Bad options are bad.
Automatic could mean a number of things, but would generally refer to a "hydramatic" style transmission which operates on hydraulics, uses a fluid coupling (typically a torque converter) in place of a mechanical clutch to engage the transmission.
Manual would most typically be a "synchromesh" type transmission which uses a synchronized gear box where the appropriate gear is manually selected, typically by a "stick" and is engaged via a mechanical clutch.
But this is where your options come flying off the rails.
"Paddle shifting" usually refers to a Manual Sequential Transmission (which uses a manual gearbox which unlike a synchromesh transmission can be shifted without use of a clutch pedal (except for standing starts), however the gears have to be cycled through in order.
It could also refer to an "Automatic Sequential Transmission." Which is basically a dumb gimmick which is a typical hydraulic automatic transmission that affords the user the ability to manually select gear shifts in sequence, which has very little practical application save for driving on steep terrain (although most automatic transmissions have a "low" option already which would achieve the same effect.) But a "Manual automatic" could also use "paddle shifters".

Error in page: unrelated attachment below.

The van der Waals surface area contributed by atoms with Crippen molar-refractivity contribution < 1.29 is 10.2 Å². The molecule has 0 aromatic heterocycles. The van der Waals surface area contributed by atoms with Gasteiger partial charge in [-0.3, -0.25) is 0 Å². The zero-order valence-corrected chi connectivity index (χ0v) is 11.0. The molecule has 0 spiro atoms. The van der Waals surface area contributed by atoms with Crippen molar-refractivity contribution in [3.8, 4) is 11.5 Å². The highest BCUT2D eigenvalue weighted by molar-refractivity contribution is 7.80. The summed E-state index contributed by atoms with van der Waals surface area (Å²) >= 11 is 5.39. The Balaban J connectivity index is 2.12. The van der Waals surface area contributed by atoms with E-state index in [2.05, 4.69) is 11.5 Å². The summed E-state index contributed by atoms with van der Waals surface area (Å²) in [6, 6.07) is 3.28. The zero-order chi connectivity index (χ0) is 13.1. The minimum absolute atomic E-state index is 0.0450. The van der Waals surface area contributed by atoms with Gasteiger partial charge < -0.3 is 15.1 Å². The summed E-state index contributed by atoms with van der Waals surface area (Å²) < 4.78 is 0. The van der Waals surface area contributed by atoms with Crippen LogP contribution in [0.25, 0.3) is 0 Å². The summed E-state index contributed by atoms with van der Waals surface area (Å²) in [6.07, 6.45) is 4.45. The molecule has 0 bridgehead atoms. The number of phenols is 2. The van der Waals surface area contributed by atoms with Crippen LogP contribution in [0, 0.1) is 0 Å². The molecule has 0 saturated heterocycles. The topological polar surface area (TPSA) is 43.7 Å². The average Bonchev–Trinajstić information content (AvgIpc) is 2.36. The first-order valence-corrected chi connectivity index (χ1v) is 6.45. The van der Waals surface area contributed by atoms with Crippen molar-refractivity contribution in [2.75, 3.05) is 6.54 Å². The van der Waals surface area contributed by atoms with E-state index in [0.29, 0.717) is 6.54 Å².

But you also left out electronically controlled automatic synchromesh transmissions; which use a typical mechanical transmission design but feature electronic controls that automatically cycle through the gears in a logical order but still operate on the same mechanical principals as a "manual transmission." These are becoming increasingly popular in commercial vehicles because they have all the awesome longevity and fuel economy of a typical manual transmission while affording the driver the extra attention span to not be worrying about shifting gears.
There is also the "continuously variable" transmission (or CVT) which for all intents and purposes is an automatic transmission, however, rather than cycling through a set of fixed gear ratios the gear ratio actually continuously changes (there are a number of different technologies one might use so I won't get into details). Typically a CVT leads to better fuel economy because the engine, in typical driving conditions, is constantly running at its most efficient possible RPM (save for hard acceleration).
Then, not common in any practical application save for the drag strip you have the direct drive transmission; which has no "Gears" in the conventional sense, the engine gets engaged directly to the drive mechanism and by leaving out the middle man so to speak it ensures maximum power delivery to the wheels. Commonly used in applications where maximum power to the wheels is desired, and where the power involved is so great it would absolutely destroy any conventional form of transmission, I.e. top fuel drag racing.